DVM program tackles rural veterinary shortage

Texas A&M’s new 2+2 program was created to address a state-wide need for rural and food veterinarians

The Lone Star state might see an influx in rural and food veterinary professionals in the coming years.

The Texas A&M College of Veterinary Medicine & Biomedical Sciences’ new 2+2 veterinary program has received official program approval from the American Veterinary Medical Association (AVMA) Council on Education (COE).

The go-ahead allows Texas A&M students to complete the first two years of their four-year veterinary curriculum at the college’s West Texas (WT) campus in Canyon, Tex., increasing their access to livestock and rural veterinary medicine. Students will also have the option of returning to WT for a portion of their fourth-year clinical rotations.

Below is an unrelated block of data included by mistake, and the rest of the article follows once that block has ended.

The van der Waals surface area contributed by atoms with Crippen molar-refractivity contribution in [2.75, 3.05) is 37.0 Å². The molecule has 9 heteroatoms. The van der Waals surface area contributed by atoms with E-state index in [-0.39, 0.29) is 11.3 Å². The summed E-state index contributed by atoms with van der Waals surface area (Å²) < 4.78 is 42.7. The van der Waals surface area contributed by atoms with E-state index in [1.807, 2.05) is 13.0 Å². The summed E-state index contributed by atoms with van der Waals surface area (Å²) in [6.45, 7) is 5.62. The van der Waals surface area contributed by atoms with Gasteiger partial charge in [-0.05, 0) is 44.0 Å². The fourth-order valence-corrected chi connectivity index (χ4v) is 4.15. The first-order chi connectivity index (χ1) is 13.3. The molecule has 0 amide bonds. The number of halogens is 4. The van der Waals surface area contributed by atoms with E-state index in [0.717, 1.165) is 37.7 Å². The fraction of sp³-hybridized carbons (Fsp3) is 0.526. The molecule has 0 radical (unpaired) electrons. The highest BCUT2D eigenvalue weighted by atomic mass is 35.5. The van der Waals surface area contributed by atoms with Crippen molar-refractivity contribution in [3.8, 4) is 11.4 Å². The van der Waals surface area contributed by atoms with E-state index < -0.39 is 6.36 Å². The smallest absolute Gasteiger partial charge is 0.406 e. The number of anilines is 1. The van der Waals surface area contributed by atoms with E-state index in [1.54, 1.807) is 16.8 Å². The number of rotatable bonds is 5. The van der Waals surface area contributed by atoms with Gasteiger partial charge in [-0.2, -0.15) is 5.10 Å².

Implemented through the college’s Veterinary Education, Research & Outreach (VERO) program, 2+2 addresses a state-wide need for rural and food veterinarians, says Eleanor Green, DVM, DACVIM, DABVP, Carl B. King Dean of Veterinary Medicine at Texas A&M.

“We are extremely excited our 2+2 program has been approved by the AVMA COE,” she says. “This is a benchmark step that puts Texas A&M and WT one step closer to fulfilling a plan we have been working on for over a decade now.”

The program’s first cohort of up to 18 first-year students is expected to begin their studies in fall 2021. This will increase the total number of students enrolled in the college’s DVM program to 180, the largest in the nation, according to Texas A&M.

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